I peruse my room. Students are slumped over their desks barely able to stay awake. My carefully planned lesson seems strangely alien in this atmosphere of reluctance. The vision of students struggling enthusiastically to solve challenging problems is fading as I take in the panorama of sleepy minds and bodies in front of me.
An overwhelming wave of futility washes over me. I gaze around the room desperately looking for a natural opening. Unfortunately, there is a force field of inertia so thick that, I feel like I am talking through wet cement. My words fall on deaf ears and wooden desks.
I stop and wait quietly. Several students prop open one eye to make sure I am still there. My natural opening just arose.
Gently, ever so gently, I state: “Today is our last Wednesday together and it is NOT a coincidence that we should be doing THIS question on the board.” Three or four heads pop up and stare vacantly at the question. There is more silence, until one student mumbles, “What’s the coincidence?” His jet black eyes are hidden under long bangs. “Aah” I think, “he’s awake!”
Two more heads pop up like prairie dogs looking for predators. I answer quietly and slowly: “I haven’t worked that part out yet”?
More voices contribute unexpectedly throwing out unlikely conjectures. “Well one co-ordinate has a 3 and Wednesday is the third day of the week!” says one student at the back of the room, beaming with satisfaction. Another chimes in that “the combination of co-ordinates (3,6) adds to 9 which is the number of letters in Wednesday”.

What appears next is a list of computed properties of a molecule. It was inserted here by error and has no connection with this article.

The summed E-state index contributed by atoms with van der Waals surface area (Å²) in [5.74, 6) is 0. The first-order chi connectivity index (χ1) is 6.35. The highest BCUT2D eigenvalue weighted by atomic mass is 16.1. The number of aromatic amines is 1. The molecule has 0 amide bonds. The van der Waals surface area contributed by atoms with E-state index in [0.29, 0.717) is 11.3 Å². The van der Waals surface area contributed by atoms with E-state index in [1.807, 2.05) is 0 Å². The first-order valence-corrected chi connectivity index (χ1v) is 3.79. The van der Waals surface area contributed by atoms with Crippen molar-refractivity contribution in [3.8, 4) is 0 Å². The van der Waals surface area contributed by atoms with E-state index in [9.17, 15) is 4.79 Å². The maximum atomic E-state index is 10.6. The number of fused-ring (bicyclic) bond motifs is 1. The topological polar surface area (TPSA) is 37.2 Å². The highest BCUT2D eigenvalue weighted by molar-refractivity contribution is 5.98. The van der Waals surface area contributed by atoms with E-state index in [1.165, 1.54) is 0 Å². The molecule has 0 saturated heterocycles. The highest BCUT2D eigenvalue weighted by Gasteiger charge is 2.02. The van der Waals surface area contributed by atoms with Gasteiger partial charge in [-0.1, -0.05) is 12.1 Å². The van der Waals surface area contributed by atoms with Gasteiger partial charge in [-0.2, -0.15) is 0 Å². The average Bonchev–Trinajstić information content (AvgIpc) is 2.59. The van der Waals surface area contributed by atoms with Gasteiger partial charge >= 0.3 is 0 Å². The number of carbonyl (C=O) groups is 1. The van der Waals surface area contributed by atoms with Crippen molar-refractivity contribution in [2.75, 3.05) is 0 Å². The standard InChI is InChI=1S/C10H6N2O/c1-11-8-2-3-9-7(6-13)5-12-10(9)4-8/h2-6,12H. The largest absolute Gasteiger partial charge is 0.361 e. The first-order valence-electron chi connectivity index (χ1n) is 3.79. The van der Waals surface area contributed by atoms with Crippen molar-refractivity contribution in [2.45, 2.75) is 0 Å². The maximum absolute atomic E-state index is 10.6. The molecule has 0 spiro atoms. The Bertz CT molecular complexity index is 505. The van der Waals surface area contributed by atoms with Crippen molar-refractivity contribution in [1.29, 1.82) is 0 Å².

Suddenly over half the bodies in the hot, muggy, depressive room are awake and squawking like chicks in a nest. “Where is this enthusiasm coming from?” I wonder.
Raising my voice I ask “Do you realize how lucky you are to have a classroom ? In some countries, students walk 10 miles to school to stand or sit under a tree. No books, no shelter, and a long walk home.” There is a stirring. I feel like a preacher on a pulpit as I rhetorically declare and ask “Do you realize less than two percent of the entire planet’s population know what a Cartesian Number Plane is and even fewer understand how to create graphs?” Heads are popping up curiously.
“Do you know ?”
There is a growing curiosity in the air.
“Who among you dares to fight this malady of inertia and answer the question on the board?” I challenge.
Unexpectedly a student blurts out the correct answer. We are making progress. “There is still time” I think to myself, “we will get through this”.